Sunday, June 19, 2016
We Are What We Were–Memory, Alzheimer’s And Suicide
In the movie Still Alice, a brilliant linguist and professor at Columbia discovers at 50 that she has early onset Alzheimer’s. Although at first she does her best to ignore the symptoms of a failing memory, it soon becomes clear to her that it is not forgetfulness or distraction that are behind her cognitive issues but something far more serious.
In the early stages of the disorder, she still functions well, manages socially, and even – with a few aide-memoirs and mnemonic aids – continues teaching. Soon, however, family, friends, colleagues and supervisors see that she is no longer the sharp, perceptive, and lively intellect that she was only a few months ago. Neurological tests and clinical diagnosis reveal what she had suspected – Alzheimer’s.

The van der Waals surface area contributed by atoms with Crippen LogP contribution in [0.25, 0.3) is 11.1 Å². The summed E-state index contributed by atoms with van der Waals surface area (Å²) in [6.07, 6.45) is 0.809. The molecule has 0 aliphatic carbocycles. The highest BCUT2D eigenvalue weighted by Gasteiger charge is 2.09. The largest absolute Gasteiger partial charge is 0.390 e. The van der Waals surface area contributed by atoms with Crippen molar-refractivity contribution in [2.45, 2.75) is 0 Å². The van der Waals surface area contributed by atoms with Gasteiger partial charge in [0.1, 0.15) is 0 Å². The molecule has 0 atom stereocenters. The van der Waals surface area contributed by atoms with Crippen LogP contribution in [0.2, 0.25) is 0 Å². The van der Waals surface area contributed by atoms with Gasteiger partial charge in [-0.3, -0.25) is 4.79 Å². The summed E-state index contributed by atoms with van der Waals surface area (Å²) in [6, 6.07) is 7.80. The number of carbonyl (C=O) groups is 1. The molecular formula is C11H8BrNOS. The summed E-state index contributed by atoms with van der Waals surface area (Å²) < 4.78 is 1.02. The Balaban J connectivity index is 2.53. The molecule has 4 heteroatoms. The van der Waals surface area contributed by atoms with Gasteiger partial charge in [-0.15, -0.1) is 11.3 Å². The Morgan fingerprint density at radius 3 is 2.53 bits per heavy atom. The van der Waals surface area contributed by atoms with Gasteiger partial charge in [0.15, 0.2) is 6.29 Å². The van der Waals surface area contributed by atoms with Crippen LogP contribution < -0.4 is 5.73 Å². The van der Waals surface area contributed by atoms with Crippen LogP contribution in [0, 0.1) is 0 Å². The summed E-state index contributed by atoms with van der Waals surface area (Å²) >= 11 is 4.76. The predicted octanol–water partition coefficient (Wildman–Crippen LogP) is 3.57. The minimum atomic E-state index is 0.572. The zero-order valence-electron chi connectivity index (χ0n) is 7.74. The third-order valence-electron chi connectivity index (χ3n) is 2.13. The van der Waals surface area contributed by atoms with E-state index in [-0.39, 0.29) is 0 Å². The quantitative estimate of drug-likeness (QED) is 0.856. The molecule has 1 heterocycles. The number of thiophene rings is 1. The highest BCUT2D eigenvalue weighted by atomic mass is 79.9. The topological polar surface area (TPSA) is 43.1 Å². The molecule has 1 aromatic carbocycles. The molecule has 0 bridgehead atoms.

As she becomes more and more disoriented – she can’t find her way back from campus, can’t remember where the bathroom is nor the names of her colleagues – she makes a video of herself. She speaks into the camera and tells herself that if she cannot answer the three questions on the screen (questions a child could answer), she is to go to the bathroom, take all the pills in bottle marked ‘Take these’, lie down on the bed, and go to sleep.
She has understood that memory is the only thing that defines her; and without it, she is nothing. Her academic career, her prizes, her status and influence in the professional community; her life as a child, a young adult, a mother and a wife will all disappear as her brain disassembles and functions only as a limbic organ.